Folk singer Glenn Yarborough, who had a successful career with both The Limeliters and as a solo artist, died on August 11 2016 at the age of 86.
Glenn Yarborough was born on January 12 1930 in Milwaukee, Wisconsin. His parents were both social workers. He was still very young when the family moved to New York City. Young Glenn Yarborough sang as a soprano in the choir of Grace Church in Manhattan. After he graduated from high school Mr. Yarborough attended St. John's College in Annapolis, Maryland. It was in 1951 that he released his first album, Follow the Drinking Gourd/The Reaper's Ghost, on the minor label Stafford Records. He served in the United States Army during the Korean War. He performed as part of Special Services (the entertainment branch of the Army) in both Korea and Japan.
Following the war Glenn Yarborough performed as a solo artist playing coffee clubs throughout the country. He recorded the album Come and Sit by My Side for Tradition Records in 1957 before signing to Elektra Records. His first album for Elektra Records was Songs By Glenn Yarbrough (AKA Here We Go, Baby) in 1957. With Marilyn Child he recorded the album Marilyn Child and Glenn Yarbrough Sing Folk Songs for Elektra in 1958. It was during this period that he became owner of a club the Limelite, an Aspen, Colorado.
It was in 1959 that Glenn Yarborough formed The Limeliters with Lou Gottlieb and Alex Hassilev, their name taken from Mr. Yarborough's nightclub. Their first album, Limeliters, was released on Elektra in 1960. The Limeliters recorded several albums on the RCA Victor label before Glenn Yarborough left the group in 1963. His first solo album in years, Time to Move On, was released on RCA Victor in 1964. In 1965 he had a major hit with "Baby the Rain Must Fall", which peaked at no. 12 on the Billboard Hot 100. It was followed by "It's Gonna Be Fine", which peaked at no. 54.
By the early Seventies Glenn Yarborough had become dissatisfied with fame and performing and his output of albums and singles slowed. He spent much of his time in the early Seventies sailing on sailboat the Jubilee. He reunited with The Limeliters in 1974 and the album Reunion - Glenn Yarbrough and The Limeliters was released on Stax Records. He released another solo album in 1974 and one more before the decade of the Seventies ended.
Much of the next few decades Glenn Yarborough spent sailing. He returned to performing once in a while. In 1994 he released his first album since the Seventies, Family Portrait. He recorded several more albums before the end of the decade.
There can be no doubt that Glenn Yarborough had an incredible voice. It was a full rich tenor that gave nearly any song he sung an impact few other singers could.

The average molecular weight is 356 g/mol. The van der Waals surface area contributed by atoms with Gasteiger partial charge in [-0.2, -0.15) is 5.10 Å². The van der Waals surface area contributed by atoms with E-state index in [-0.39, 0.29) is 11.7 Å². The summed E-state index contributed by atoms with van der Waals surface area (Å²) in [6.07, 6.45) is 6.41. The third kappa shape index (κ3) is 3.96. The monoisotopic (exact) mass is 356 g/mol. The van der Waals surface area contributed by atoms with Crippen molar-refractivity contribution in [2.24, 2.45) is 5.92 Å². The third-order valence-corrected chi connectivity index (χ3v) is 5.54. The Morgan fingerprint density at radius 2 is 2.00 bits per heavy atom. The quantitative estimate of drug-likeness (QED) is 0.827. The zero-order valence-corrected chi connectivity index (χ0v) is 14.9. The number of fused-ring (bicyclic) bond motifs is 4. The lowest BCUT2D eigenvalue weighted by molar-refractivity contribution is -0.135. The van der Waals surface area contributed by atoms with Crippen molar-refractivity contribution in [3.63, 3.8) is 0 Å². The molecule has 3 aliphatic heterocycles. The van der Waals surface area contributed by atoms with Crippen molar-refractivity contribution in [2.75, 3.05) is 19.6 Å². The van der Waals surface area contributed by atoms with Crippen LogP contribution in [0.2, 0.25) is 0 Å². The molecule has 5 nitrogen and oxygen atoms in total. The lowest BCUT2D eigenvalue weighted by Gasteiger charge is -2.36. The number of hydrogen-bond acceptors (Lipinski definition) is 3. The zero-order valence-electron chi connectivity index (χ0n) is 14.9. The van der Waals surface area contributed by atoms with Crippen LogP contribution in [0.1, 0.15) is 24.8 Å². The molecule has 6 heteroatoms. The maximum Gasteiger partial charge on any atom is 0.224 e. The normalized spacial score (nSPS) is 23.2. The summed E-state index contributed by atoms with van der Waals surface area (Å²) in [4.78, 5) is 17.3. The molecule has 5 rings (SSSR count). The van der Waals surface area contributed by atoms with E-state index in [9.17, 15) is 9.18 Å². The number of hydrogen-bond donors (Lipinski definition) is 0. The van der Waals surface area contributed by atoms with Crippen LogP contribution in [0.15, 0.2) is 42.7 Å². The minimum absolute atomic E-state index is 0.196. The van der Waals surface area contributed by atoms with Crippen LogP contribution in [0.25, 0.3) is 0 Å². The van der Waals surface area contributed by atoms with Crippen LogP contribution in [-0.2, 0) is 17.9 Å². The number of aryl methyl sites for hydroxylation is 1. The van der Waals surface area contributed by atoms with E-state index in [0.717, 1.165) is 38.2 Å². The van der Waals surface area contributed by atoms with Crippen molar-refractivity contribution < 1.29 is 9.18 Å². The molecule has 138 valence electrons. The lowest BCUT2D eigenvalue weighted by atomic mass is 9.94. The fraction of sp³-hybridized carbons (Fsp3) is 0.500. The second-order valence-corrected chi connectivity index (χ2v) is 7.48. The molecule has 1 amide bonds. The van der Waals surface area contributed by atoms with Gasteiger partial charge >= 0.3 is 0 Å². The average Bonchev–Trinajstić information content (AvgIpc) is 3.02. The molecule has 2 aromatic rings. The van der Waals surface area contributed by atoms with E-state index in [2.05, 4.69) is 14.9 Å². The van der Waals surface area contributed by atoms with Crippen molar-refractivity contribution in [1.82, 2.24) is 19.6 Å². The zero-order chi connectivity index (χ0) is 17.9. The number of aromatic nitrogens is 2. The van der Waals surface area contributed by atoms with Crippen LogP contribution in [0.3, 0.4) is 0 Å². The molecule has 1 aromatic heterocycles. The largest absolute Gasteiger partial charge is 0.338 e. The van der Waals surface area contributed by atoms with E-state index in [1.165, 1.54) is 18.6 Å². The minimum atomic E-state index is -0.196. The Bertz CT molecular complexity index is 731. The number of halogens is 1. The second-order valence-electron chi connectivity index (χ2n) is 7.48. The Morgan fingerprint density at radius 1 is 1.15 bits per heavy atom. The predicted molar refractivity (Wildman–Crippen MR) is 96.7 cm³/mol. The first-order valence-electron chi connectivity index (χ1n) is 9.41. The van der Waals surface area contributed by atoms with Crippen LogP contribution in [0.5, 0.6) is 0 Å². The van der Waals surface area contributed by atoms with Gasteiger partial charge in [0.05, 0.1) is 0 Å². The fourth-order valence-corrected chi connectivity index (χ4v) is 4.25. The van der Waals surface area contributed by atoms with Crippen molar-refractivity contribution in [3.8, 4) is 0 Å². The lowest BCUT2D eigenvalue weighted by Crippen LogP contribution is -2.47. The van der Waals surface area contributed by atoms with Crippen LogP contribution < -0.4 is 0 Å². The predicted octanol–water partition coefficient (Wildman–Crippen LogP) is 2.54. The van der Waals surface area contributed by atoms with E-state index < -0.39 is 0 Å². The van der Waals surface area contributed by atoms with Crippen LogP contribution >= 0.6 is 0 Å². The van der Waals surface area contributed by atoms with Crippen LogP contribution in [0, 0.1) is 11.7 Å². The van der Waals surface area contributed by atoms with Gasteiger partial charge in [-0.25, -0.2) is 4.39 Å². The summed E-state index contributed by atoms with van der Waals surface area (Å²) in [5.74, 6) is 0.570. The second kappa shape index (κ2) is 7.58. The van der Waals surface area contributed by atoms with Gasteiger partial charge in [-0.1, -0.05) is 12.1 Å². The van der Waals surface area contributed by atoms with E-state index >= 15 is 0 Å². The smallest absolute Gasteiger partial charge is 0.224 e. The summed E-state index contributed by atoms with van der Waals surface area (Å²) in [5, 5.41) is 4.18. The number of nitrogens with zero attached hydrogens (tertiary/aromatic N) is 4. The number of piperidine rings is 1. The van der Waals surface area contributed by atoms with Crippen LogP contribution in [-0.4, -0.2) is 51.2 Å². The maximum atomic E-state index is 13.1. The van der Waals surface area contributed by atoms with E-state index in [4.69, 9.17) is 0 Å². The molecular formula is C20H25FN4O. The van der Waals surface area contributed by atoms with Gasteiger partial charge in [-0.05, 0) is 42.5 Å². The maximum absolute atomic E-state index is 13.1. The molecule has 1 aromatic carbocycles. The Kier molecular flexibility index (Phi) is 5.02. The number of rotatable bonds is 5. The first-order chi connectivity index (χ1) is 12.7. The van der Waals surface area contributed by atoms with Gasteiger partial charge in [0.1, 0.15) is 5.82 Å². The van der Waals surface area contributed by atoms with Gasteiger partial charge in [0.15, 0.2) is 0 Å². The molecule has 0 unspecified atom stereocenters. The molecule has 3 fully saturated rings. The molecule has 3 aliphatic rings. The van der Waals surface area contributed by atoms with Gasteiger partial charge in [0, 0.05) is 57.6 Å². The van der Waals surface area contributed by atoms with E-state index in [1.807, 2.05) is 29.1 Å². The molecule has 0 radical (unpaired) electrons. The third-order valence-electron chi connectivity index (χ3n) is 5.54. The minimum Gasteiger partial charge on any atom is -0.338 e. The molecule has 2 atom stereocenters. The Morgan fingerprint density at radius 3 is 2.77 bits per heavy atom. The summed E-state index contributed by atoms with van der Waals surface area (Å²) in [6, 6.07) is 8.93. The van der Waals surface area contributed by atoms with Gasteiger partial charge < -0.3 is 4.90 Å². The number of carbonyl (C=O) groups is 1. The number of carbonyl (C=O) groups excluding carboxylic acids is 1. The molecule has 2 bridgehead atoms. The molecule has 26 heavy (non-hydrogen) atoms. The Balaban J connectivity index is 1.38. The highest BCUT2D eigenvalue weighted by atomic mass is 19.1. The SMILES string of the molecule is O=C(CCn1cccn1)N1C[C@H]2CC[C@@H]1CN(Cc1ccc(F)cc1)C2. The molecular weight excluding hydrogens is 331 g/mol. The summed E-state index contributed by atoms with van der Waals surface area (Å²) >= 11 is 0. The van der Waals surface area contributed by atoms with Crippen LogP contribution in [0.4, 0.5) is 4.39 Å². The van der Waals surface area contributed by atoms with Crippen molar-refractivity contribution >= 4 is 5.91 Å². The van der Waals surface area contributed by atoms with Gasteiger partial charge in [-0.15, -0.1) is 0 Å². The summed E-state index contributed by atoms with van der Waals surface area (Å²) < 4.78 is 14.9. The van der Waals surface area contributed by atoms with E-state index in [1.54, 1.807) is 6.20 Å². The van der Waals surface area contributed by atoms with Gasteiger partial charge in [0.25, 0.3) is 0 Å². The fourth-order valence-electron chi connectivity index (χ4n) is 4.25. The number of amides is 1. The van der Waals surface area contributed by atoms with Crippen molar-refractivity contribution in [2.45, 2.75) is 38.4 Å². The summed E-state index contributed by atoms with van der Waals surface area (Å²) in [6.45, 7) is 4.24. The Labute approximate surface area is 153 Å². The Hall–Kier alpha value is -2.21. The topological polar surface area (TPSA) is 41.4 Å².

Arthur Hiller, the director known for such films as The Americanization of Emily (1964), The Hospital (1971), The Out-of-Towners (1970), Plaza Suite (1971), and The In-Laws (1971), died today at the age of 92.
Arthur Hiller was born on November 13 1923 in Edmonton, Alberta. His father operated a second-hand music store in Edmonton. When Arthur Hiller was around seven or eight years old his parents began putting on plays for the Jewish community there. Young Mr. Hiller helped build and paint sets. He made his acting debut when he was eleven.
After he graduated from high school, Arthur Hiller joined the Royal Canadian Air Force. He served as a navigator on bombers that flew over Europe during World War II. Following the war he attended the University of Toronto. Initially studying law and psychology, he found himself drawn to entertainment. He graduated in 1947 with a Bachelor of Arts degree.
Arthur Hiller began his career working for CBC Radio, but soon found himself directing television programmes for the CBC. It was in 1956 that he moved to the United States. He made his American television debut directing an episode of Matinee Theatre. In the late Fifties he directed episodes of such shows as The Ford Television Theatre, Zane Grey Theatre, Playhouse 90, Climax!, Alfred Hitchcock Presents, Westinghouse Desilu Playhouse, Wagon Train, The Third Man, Goodyear Theatre, Perry Mason, Thriller, Gunsmoke, and The Rifleman. In 1957 he made his feature film debut with the movie The Careless Years.
The early Sixties saw Arthur Hiller continue to direct television programmes. He directed such shows as The Dick Powell Theatre, Naked City, The Detectives, Route 66, Ben Casey, The Addams Family, and Insight. By the middle of the decade, however, he had shifted to feature films. He directed the 1963 Disney film Miracle of the White Stallions, followed by The Wheeler Dealers (1963) the same year. His following film was The Americanization of Emily (1964). With a screenplay by Paddy Chayefsky, the film won critical acclaim and was nominated for two Academy Awards. It also did moderately well at the box office. Arthur Hiller's film output in the mid to late Sixties was a variety of genres. Promise Her Anything (1965) was a romantic comedy. Penelope (1966) was a Sixties-style, screwball comedy starring Natalie Wood. These two films were followed by the war drama Tobruk (1967). Mr. Hiller closed out the decade with the comedy The Tiger Makes Out (1967), the comedy-drama Popi (1969), and the classic Neil Simon comedy The Out of Towners (1970). His final film of the Sixties was also his biggest box office success, Love Story (1970).